As the publication of A Conspiracy of Wolves (Owen Archer 11) approaches I have been meandering down memory lane, exploring the arc of what I think of as the first series, visiting characters confined to one or two books. One such character is Dame Joanna of Leeds, the mysterious woman at the center of my third Owen Archer mystery, The Nun’s Tale, whom I based on a woman I’d encountered in a monograph about Clementhorpe Nunnery in York. Though she was largely my creation, she challenged me–slippery, possibly mad, yet oddly compelling, she haunted me all the while I worked on the book. I still think of her whenever I see Antonello da Messina’s The Virgin Annunciate, which I stared at as I wrote. Those of you who have read the book will recognize the blue mantle, and remember its significance. I am so glad that my editor at St. Martin’s Press agreed to use it for the cover of the first US edition.
You can imagine my surprise when this past Monday I peeked at The Guardian online and discovered an article about “my” Joanna of Leeds!
As I wrote in the Author’s Note of The Nun’s Tale:
“Whence came Joanna? In The History of Clementhorpe Nunnery (R.B. Dobson & Sara Donaghey, York Archaeological Trust 1984, p. 15) is the following item:
“ ‘In 1318 there is mention of [an] apostate, Joanna of Leeds. Archbishop Melton ordered the dean of Beverley to return the nun to her convent… Apparently Joanna had defected from her religious order and left the nunnery. However, in order to make her defection credible, she had fabricated her death at Beverley and, with the aid of accomplices, even staged her own funeral there. The archbishop was prepared to take a lenient view of these excesses. He directed the dean of Beverley to warn Joanna of the nature of her sins and, if she recanted them within eight days, to allow her to return to Clementhorpe to undergo a penance. Melton further urged the dean to undertake a thorough investigation of the case, and to discover the names of Joanna’s accomplices so that he might then take suitable action.’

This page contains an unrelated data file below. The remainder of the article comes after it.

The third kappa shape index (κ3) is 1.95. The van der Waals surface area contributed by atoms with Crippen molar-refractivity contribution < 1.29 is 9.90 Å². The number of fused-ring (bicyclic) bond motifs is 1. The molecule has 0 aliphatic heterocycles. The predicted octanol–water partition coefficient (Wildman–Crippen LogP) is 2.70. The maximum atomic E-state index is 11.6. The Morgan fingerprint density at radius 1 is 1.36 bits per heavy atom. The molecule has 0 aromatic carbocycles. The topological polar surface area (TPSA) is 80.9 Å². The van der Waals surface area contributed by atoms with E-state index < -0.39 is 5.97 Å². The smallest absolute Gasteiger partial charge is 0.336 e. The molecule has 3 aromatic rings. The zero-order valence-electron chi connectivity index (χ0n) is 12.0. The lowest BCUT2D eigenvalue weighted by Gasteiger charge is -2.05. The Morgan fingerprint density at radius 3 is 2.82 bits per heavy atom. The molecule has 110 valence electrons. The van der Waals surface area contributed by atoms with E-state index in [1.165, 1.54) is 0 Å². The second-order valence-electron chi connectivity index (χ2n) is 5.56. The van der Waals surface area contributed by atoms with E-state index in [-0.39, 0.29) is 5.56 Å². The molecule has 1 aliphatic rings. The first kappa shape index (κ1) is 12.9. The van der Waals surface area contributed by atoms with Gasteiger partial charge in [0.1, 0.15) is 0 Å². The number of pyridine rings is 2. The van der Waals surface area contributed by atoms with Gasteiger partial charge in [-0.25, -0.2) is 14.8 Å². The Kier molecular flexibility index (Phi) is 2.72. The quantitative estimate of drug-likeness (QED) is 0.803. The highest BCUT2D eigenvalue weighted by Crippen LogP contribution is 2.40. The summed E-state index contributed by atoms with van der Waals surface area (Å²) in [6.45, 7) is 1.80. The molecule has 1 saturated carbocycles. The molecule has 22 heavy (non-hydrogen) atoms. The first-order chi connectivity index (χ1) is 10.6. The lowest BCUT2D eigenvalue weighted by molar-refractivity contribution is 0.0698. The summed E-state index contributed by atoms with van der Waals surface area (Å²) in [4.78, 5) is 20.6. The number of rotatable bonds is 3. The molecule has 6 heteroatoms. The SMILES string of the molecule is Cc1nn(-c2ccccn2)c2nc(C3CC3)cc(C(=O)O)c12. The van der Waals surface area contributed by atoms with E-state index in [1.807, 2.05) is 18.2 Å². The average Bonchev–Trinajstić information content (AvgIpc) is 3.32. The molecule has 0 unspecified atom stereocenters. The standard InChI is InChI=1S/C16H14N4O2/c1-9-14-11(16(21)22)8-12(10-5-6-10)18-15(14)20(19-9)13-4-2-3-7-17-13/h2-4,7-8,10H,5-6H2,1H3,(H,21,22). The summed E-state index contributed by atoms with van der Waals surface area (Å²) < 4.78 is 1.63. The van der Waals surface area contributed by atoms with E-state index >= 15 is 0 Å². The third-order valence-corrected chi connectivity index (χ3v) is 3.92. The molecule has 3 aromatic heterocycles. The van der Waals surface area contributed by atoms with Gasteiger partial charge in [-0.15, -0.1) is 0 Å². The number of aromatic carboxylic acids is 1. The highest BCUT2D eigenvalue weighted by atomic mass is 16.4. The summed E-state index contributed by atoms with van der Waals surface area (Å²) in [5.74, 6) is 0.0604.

“The story intrigued me. Was Joanna discovered, betrayed, or did she request to return to St. Clement’s Nunnery? If it was her choice, why make such an about face? She had gone to great lengths to escape and make it permanent.
“I moved the incident to 1365-66, putting it in Archbishop Thoresby’s time, which provided me with a serendipitous relationship—Thoresby’s nephew, Richard de Ravenser, was a canon of Beverley at this time, as was William of Wykeham. Nicholas de Louth is also a real person. Because I moved Joanna’s story in time, none of the participants in the book had anything to do with the real story of Joanna of Leeds.”
Imagine my excitement when I read the article—more information!
“A marginal note written in Latin and buried deep within one of the 16 heavy registers used by to record the business of the archbishops of York between 1304 and 1405 first alerted archivists to the adventures of the runaway nun. ‘To warn Joan of Leeds, lately nun of the house of St Clement by York, that she should return to her house,’ runs the note written by archbishop William Melton and dated to 1318.
“Melton, writing to inform the Dean of Beverley about the ‘scandalous rumour’ he had heard about the arrival of the Benedictine nun Joan, claimed that Joan had ‘impudently cast aside the propriety of religion and the modesty of her sex’, and ‘out of a malicious mind simulating a bodily illness, she pretended to be dead, not dreading for the health of her soul, and with the help of numerous of her accomplices, evildoers, with malice aforethought, crafted a dummy in the likeness of her body in order to mislead the devoted faithful and she had no shame in procuring its burial in a sacred space amongst the religious of that place’.
“After faking her own death, he continued, ‘and, in a cunning, nefarious manner … having turned her back on decency and the good of religion, seduced by indecency, she involved herself irreverently and perverted her path of life arrogantly to the way of carnal lust and away from poverty and obedience, and, having broken her vows and discarded the religious habit, she now wanders at large to the notorious peril to her soul and to the scandal of all of her order.’”
Even better, the article announces that more material from the registers of the archbishops of York is to be translated and published! I can’t wait!